The Pittsburgh Steelers had a busy free agency, including the signing of defensive tackle Larry Ogunjobi, and today I wanted to provide some data context to what he provided last season as a pass rusher along with Pittsburgh’s defensive lineman as well. Let’s get right to it, starting with 2021 pass rush snaps and pass rush wins versus blocking from PFF to get a gauge of the position comparatively.
Out of 73 players that PFF has at the position with at least 250 pass snaps, three players emerge. We can see Cameron Heyward had the third-most pass snaps (574) in the NFL at the position and 85 pass rush wins, which ranked fourth. The other 2021 Steeler to meet the parameters was Chris Wormley, who was just above the mean in pass snaps with 416 and was near the mean in pass rush wins with 39 (T-37th).
Ogunjobi was above the mean in both areas, with the 11th-most pass snaps (494) along with 47 wins, which tied for 21st. As many on our team at Steelers Depot have mentioned, his main opportunities will likely carry over this season as a pass rusher in the black and gold (barring injury), and it will be interesting to see what his snap counts and quality of play look like as the season progresses.
Now let’s look at hurries and total pressures to see how the players fared effecting the quarterback:
Heyward fared well as expected with 43 hurries and 61 total pressures, both tying for sixth in the NFL. Ogunjobi was above average again, landing between the 2021 Steelers. He provided 25 hurries (T-23rd) and 40 pressures (T-18th) as a Bengal, highlighting Dave Bryan’s point on if Pittsburgh gets that version of him, what a steal. Wormley lands below the NFL mean with 17 hurries (T-47th) and 27 total pressures for his better rank of the two (43rd).
Here are total pass rush and true pass set win percentages (excludes play action, screens, short dropbacks, and time to throw numbers under two seconds), eliminating most plays in which the pass rusher was less likely to produce:
Heyward fared best with the eighth ranked pass rush win rate of 15.7, impressive on the third-most snaps of the group. His true pass set win percentage of 20.3 landed lower at 17th. The other two players in our sites today were below the mean, with Ogunjobi providing slightly better results on a 10.2% pass rush win rate (T-45th) along with winning in true pass sets at a 13.9% clip (55th). Wormley had a pass rush win rate of 9.9% (T-47th) along with his true pass set rate (12.8%), which tied for the 60th rank. So, the bigger split between the two was in the true pass set percentages, with Ogunjobi providing better quality in expected situations.
Next, I’d like to provide an interesting formula from PFF called Pass Rush Productivity (PRP), which is defined as the amount of pressure accumulated per pass rush snap, also giving weight towards sacks along with pass snaps. Here’s a similar view to the prior graph with the overall result along with true pass sets:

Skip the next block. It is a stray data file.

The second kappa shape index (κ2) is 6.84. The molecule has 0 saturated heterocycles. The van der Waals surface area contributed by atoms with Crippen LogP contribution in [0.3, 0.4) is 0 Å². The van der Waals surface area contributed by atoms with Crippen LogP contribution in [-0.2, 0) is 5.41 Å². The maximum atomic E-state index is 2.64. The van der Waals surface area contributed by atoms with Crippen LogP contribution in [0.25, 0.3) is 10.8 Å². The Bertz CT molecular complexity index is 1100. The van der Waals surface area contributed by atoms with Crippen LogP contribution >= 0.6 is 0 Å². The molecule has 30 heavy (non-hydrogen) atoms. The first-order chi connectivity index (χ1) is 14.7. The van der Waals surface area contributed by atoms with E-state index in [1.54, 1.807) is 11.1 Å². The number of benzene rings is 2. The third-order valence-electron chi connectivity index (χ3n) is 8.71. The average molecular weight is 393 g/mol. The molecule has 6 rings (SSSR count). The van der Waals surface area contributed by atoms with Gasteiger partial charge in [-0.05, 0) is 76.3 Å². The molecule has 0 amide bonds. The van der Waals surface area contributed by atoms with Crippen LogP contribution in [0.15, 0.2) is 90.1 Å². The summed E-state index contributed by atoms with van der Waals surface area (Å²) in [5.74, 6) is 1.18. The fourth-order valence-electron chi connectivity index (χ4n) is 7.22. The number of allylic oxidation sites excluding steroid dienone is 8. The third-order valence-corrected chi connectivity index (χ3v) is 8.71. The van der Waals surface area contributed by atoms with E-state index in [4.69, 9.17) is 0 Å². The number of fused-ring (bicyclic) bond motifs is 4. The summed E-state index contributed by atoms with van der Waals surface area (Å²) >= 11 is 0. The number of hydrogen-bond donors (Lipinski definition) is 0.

This view really adds value with the stronger weight of availability, opportunity, and of course the ultimate goal of sacking the quarterback. Heyward fares best out of the highlighted players again with a PRP of 6.6, which tied for sixth, and a true pass set result (9.2) that ranked a bit lower than I expected (T-21st) but was still well above average. Ogunjobi’s best result was in PRP as well, with a 5.2 result (T-27th), but was barely above the mean in true pass sets (7.8), which tied for 35th. Wormley’s PRP number of 4.4 tied for the 41st rank, and his 5.6 true pass set result was below average at 56th. Encouragingly, each of these players fared better in the rankings without removing low likelihood of success plays.
To close, here are PFF grades for the position groups in the same situations (overall/true pass sets):
Heyward lands at the top right with the fifth ranked PFF pass rush grade of (85.8) and true pass sets (88.9). Ogunjobi was interestingly below the mean in the more total view with a 62.3 pass rush grade (46th) and a 65.8 in true pass sets (47th). Wormley’s pass rush grade (59.1) ranked 56th along with a 58.9 true pass set grade (T-62nd).
Regarding the data for 2021, Heyward was above the mean in all aspects of the data as expected. Ogunjobi was consistently the second-best player we were focused on today, and was above the mean in pass snaps, pass rush wins, hurries, pressures, and PRP. His below average results came when factoring his production in comparison to his total pass snaps, with pass rush win rates and grades being his lowest marks. Could he benefit if (knock on wood) this Steelers defensive stays healthy, providing a rotation and hopefully more quality over quantity? Wormley’s only above the mean result was in pass snaps, and here’s to hoping the point on Ogunjobi applies to him as well. One thing’s for sure, the 2022 Steelers sure need this defense to step up and it all starts up front.
What are your thoughts on the data? Thanks for reading and let me know your thoughts in the comments!